First Time Home Buyers: How to Buy a House?
Where Should You Start?
Figuring out how to buy a house as a first time home buyer can seem overwhelming and confusing, but by talking to the right people, and understanding both the processes and Government incentives available, everything will become much simpler.
Generally, a first home buyer’s first step is to ask questions: ask for your parents and friends’ advice first, as they may be able to explain much of the process for you. You will also need to talk to various professionals:
- A local Real Estate Agent – Have a look at some affordable houses, talk to the agents and gather some information about the local market. Real Estate Agents deal with first home buyers all the time and should be able to answer your questions about the home buying process and the concession/Grant available to first home buyers.
- A Mortgage Broker – A Mortgage Broker will work with you and the banks to arrange your first home loan, usually at no cost to you (for more information see How Does A Mortgage Broker Get Paid). Before you can consider making an offer on a house, it is really important you talk to a Mortgage Broker to find out if you qualify for a loan, and your borrowing capacity limit. They will be able to tell you how much money you need to buy a house, and look at other options such as parents applying to be security guarantors. Mortgage Brokers assist first home buyers regularly and are accustomed to walking them through the entire home buying process.
- A Conveyancer – A conveyancer is a solicitor or representative responsible for preparing legal documents and arranging settlement. Whilst it is possible you do your own conveyancing, it is highly recommended you hire a professional. Whilst often polite, it is not actually necessary to talk to a solicitor before signing a contract. Ask your family, Real Estate Agent or Mortgage Broker for a recommendation.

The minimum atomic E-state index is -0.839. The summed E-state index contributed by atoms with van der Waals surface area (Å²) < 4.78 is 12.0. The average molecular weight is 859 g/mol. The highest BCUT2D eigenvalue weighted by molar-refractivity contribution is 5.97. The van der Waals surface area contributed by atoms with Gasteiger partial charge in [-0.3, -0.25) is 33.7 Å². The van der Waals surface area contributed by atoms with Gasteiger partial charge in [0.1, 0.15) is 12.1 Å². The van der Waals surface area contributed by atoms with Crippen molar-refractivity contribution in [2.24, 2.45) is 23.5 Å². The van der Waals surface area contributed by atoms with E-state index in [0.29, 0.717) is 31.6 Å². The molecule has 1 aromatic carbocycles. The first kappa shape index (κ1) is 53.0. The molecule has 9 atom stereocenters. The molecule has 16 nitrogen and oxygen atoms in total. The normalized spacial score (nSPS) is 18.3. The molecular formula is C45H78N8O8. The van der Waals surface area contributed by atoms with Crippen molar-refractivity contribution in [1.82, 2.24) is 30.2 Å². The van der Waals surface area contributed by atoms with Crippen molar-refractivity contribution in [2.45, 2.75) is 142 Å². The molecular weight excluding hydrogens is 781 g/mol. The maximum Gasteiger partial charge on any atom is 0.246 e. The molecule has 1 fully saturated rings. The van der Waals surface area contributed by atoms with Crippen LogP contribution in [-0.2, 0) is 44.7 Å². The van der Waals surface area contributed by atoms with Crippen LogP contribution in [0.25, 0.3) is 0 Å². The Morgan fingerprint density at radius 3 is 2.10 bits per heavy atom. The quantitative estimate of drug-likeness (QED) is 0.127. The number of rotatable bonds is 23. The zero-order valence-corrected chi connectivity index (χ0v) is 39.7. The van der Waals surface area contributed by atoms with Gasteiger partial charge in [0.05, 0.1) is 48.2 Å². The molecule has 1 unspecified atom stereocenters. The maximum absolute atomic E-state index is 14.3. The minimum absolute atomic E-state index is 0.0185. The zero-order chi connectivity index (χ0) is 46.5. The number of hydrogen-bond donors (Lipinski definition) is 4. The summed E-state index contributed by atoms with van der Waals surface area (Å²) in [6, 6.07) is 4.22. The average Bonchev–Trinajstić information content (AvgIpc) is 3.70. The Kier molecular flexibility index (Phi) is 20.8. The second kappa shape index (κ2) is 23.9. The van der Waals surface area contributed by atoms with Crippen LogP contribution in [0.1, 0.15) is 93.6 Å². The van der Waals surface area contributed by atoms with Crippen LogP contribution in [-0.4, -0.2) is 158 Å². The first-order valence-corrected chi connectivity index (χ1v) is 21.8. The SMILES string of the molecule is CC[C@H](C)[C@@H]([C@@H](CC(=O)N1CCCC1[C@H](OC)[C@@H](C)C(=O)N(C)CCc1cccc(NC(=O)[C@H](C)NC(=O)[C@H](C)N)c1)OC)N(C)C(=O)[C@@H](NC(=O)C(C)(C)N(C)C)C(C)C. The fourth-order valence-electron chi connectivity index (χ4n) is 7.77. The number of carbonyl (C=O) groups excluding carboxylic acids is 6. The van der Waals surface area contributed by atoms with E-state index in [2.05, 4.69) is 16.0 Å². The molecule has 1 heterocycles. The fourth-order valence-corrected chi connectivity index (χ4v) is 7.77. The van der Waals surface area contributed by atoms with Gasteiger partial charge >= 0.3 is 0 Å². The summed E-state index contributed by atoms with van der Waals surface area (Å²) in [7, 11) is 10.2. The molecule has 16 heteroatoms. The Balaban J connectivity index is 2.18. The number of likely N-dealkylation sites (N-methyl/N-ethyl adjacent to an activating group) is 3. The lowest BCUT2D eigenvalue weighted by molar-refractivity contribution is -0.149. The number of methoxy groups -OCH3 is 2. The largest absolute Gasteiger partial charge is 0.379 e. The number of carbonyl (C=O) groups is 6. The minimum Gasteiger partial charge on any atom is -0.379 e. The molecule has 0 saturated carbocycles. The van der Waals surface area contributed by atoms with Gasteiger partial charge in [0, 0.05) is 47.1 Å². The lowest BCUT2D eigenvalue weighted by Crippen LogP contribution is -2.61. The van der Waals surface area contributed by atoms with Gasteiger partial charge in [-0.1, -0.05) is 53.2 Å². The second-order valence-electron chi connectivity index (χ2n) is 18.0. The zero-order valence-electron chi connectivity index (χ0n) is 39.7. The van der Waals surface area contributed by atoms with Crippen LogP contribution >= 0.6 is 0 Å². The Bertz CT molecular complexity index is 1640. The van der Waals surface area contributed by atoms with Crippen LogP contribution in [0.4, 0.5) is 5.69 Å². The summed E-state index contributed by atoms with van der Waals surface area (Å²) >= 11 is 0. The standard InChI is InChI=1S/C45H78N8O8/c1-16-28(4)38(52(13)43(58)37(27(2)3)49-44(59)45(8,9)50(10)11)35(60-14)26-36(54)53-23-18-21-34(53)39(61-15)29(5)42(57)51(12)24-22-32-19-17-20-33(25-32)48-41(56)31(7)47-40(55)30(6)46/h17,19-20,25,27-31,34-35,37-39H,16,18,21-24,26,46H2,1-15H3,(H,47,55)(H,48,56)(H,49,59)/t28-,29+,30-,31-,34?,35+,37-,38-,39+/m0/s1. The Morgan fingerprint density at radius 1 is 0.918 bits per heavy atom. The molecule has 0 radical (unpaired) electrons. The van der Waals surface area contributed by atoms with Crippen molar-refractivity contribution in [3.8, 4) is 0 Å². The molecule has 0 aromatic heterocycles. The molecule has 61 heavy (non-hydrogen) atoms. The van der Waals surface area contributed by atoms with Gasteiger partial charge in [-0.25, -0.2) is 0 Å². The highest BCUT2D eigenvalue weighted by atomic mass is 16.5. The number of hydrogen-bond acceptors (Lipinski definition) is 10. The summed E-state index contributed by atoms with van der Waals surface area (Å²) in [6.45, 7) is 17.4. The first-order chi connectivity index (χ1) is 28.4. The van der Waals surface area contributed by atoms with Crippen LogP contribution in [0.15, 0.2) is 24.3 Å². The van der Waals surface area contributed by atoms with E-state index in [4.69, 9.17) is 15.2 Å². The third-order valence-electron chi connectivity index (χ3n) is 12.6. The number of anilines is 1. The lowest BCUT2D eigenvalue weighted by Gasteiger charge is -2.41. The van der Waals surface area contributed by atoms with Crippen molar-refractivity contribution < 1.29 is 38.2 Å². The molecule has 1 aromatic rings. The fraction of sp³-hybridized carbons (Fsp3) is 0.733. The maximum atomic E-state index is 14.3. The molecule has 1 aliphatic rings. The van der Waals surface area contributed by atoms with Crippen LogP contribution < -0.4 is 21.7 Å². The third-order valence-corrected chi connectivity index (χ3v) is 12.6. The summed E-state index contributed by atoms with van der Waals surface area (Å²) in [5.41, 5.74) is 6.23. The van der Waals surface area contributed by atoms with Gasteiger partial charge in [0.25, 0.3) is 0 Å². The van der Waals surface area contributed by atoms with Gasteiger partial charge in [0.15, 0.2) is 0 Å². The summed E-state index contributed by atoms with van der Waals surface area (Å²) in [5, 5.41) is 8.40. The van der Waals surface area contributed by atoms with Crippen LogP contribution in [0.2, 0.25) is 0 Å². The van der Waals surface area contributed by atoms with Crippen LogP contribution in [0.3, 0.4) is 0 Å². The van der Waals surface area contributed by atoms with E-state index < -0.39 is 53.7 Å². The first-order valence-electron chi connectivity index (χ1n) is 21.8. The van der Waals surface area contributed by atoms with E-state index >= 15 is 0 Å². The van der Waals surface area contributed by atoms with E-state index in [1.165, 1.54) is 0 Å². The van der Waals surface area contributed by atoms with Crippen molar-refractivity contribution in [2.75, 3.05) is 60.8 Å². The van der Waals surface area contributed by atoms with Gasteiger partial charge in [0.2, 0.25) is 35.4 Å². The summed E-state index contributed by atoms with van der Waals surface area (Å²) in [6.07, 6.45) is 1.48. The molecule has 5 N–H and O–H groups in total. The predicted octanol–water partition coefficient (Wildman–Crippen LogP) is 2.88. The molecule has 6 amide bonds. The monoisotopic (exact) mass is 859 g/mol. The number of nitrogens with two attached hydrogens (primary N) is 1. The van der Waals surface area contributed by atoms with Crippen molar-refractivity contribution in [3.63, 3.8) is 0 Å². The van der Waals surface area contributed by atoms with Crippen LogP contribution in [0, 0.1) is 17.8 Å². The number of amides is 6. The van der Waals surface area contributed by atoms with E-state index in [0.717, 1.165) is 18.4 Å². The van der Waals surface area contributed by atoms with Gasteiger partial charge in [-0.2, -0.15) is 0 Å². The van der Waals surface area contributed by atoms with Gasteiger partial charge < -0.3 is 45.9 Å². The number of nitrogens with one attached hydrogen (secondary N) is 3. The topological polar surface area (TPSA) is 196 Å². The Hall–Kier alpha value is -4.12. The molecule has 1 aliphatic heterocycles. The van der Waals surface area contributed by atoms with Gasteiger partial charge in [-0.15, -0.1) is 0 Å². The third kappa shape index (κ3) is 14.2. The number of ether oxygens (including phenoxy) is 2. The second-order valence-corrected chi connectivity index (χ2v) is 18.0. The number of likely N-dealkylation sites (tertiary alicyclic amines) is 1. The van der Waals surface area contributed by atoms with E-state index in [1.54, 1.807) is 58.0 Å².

How much money will you need?
As a rough estimate, a first home buyer will usually need about 5% of the purchase price, plus approximately $3,000 more for Solicitor and Government charges. A full breakdown of the costs involved can be found at: The costs of buying a house in QLD. In some cases, a larger deposit will be required, for reasons such as:
- Poor credit history – Having defaults or other adverse conduct on your credit file. If you think this may be an issue, you can order your credit file here, or talk to your Mortgage Broker.
- Unsuitable security – For example: you will need a 20% deposit if you choose to buy a property on 100 hectares.
- Postcode restrictions – many lenders have ‘postcode restrictions’ in various regional/mining towns that can result in a larger deposit being required. Brisbane seldom has such restrictions.
Your Mortgage Broker will be able to asses your individual situation and advise you of any potential problems.
First Home Owners' Grant
Each state in Australia has different requirements for the First Home Owners’ Grant, and differing Grant amounts. The following information is relevant for Queensland, however please click here for information in other states.
>Up until 30th June 2018, the Queensland Government is offering first home buyers $20,000 cash at settlement for individuals or couples buying brand new homes. To be eligible for the grant:
- You must be an Australian Citizen or permanent resident (or applying with someone who is).
- You or your spouse must not have previously owned property in Australia.
- You must be at least 18 years of age.
- You must be buying or building a brand new home, valued under $750,000.
The term 'new home' is defined as a house, apartment, unit or townhouse that:
- Has not been previously occupied as a place of residence, and has not been previously sold as a place of residence; or
- Is a substantially renovated home.
For more information on the Queensland First Home Owners’ Grant, visit their website: https://firsthomeowners.initiatives.qld.gov.au.
First Home Buyers' Concession
If you are buying your first home, be it new or old, you are eligible for a stamp duty concession. The concession is applicable up to a purchase price of $550,000, but its benefits lessen drastically after $500,000.
If you are purchasing your first property under $500,000, the concession should cover the entire cost of stamp duty. You can find stamp duty and concession/Grant calculators here, and more information on the First Home Concession here.
Please note that the First Home Owners’ Grant and First Home Concession are separate incentives and can be used in conjunction.